As bands play familiar repertoire over the decades, tempos speed up.  Perhaps it’s to stimulate the audience; perhaps it’s a yearning to show off virtuosity . . . there are certainly other reasons, conscious as well as unexamined, that are part of this phenomenon.  But Medium Tempo remains a lush meadow for musicians to stroll in, and it’s always pleasing to me when they count off a familiar song at a groovy slower-than-expected tempo.  I present two particularly gratifying examples, created by Ray Skjelbred, piano; Clint Baker, trumpet; Riley Baker, drums.  Here, JEEPERS CREEPERS is taken at the Vic Dickenson Showcase tempo, or near to it, reminding us that it’s a love song, even if sung to a horse:

and a nice slow drag for AFTER YOU’VE GONE, in keeping with the lyrics:

I don’t know how many people have seen the film clip below from the 1938 Bing Crosby film GOING PLACES, where Louis Armstrong introduced the Harry Warren – Johnny Mercer song JEEPERS CREEPERS.  (There is a brief interruption in the video: the music will resume.)

For the full story of Louis, the horse (a mean one), and the movie, you’ll have to wait for Ricky Riccardi’s splendid book on Louis’s “middle years,” 1929-47, HEART FULL OF RHYTHM.  For now, who knows the uncredited rhythm section on this clip?. I imagine it to be Joe Sullivan and Bobby Sherwood, but that may be a fantasy, one I happily indulge myself in.

And what Eric Whittington makes happen at Bird and Beckett Books is no fantasy: he deserves our heartfelt thanks, whether in classical Greek or the San Francisco demotic of 2019.

May your happiness increase!

HILARY GARDNER and EHUD ASHERIE: “THE LATE SET”

This new CD doesn’t have a false note in it, just tremendously satisfying music.

I don’t recall the first time I heard Hilary Gardner sing, with or without Ehud Asherie’s accompaniment, but I was smitten — in a nice legal Platonic way — by the blending of her tender, expressive voice and his elegant, sometimes raucous piano.  Singular individualists, they combine in wonderful synergy, and this CD expertly reproduces what it’s like to hear marvelous improvisations in a small club full of attentive, sympathetic listeners, leaning forward to catch every nuance.  The sound is spectacularly fine — by which I mean natural, and you don’t have to leave your house to “be there.”  (Although seeing them at Mezzrow on West Tenth Street has been one of my great pleasures for a few years.)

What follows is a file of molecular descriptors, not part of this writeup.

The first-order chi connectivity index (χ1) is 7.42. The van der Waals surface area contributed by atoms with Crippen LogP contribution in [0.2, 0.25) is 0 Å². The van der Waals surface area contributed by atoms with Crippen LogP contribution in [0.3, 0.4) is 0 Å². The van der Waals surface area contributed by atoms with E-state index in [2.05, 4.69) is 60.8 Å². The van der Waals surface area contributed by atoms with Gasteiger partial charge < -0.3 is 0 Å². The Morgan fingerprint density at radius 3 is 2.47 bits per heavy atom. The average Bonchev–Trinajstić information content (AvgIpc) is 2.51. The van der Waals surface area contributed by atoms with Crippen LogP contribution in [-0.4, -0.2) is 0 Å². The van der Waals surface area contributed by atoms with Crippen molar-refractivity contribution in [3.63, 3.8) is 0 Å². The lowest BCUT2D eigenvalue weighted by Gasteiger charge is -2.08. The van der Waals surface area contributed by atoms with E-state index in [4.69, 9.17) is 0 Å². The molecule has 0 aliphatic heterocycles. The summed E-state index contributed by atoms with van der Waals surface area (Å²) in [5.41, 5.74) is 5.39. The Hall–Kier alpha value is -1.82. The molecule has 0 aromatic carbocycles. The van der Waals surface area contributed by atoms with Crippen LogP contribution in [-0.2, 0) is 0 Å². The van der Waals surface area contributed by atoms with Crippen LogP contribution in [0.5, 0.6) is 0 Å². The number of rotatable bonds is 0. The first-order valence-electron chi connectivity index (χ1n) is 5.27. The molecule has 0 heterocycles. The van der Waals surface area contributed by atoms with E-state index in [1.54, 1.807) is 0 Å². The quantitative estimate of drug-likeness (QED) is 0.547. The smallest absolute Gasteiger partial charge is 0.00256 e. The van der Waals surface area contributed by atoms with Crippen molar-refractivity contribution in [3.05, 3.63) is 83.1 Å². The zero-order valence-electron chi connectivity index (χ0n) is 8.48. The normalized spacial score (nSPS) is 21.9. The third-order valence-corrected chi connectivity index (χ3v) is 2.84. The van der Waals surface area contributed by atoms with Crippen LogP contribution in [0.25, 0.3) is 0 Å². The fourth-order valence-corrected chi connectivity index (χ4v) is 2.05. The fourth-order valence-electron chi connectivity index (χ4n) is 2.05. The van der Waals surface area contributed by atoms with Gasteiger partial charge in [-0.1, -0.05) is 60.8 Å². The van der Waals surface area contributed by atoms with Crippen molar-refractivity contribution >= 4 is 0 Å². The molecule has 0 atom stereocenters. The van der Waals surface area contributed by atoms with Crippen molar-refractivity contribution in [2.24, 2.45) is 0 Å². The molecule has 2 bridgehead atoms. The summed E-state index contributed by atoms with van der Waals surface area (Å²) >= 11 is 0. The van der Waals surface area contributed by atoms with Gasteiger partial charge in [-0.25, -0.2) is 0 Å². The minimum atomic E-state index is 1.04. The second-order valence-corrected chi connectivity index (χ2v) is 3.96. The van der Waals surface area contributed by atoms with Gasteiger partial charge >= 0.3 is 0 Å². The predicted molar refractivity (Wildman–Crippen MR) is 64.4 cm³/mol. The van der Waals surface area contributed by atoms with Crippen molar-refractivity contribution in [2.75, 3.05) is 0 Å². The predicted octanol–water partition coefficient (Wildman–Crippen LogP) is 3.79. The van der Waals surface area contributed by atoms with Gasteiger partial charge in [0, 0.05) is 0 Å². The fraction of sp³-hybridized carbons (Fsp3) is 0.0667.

Both Hilary and Ehud are splendid connoisseurs of the best songs, and this recital shows off their sensitivity to fine melodies and telling lyrics: SHADOW WALTZ by Al Dubin and Harry Warren; SWEET AND SLOW by the same two masters in a completely different mood; the very sad Rodgers and Hart A SHIP WITHOUT A SAIL; the ancient but still lively AFTER YOU’VE GONE with the never-heard second chorus; I NEVER HAS SEEN SNOW, by Harold Arlen and Truman Capote; Irving Berlin’s immensely touching I USED TO BE COLOR BLIND; the wicked EVERYTHING I’VE GOT, again by Hart and Rodgers; the sweet command to MAKE SOMEONE HAPPY, by Adolph Green, Betty Comden, and Jule Styne; the wistful SEEMS LIKE OLD TIMES, by John Jacob Loeb and Carmen Lombardo.

Song-scholars will find connections to Fred Astaire, Diane Keaton, Arthur Godfrey, Sophie Tucker, Lee Wiley, Fats Waller, Busby Berkeley, and two dozen others, but this is not a CD of homages to the Ancestors nor to their recordings.  Although the majority of the songs are enshrined in “the Great American Songbook,” this CD isn’t an exercise in reverential mummification.  No, the magic that Hilary and Ehud bring to these possibly venerable pages is to sing and play the songs for real — asking the questions, “What meaning might be found here?  What feelings can we share with you?”  And, ultimately, “Why are these songs so affecting in themselves?”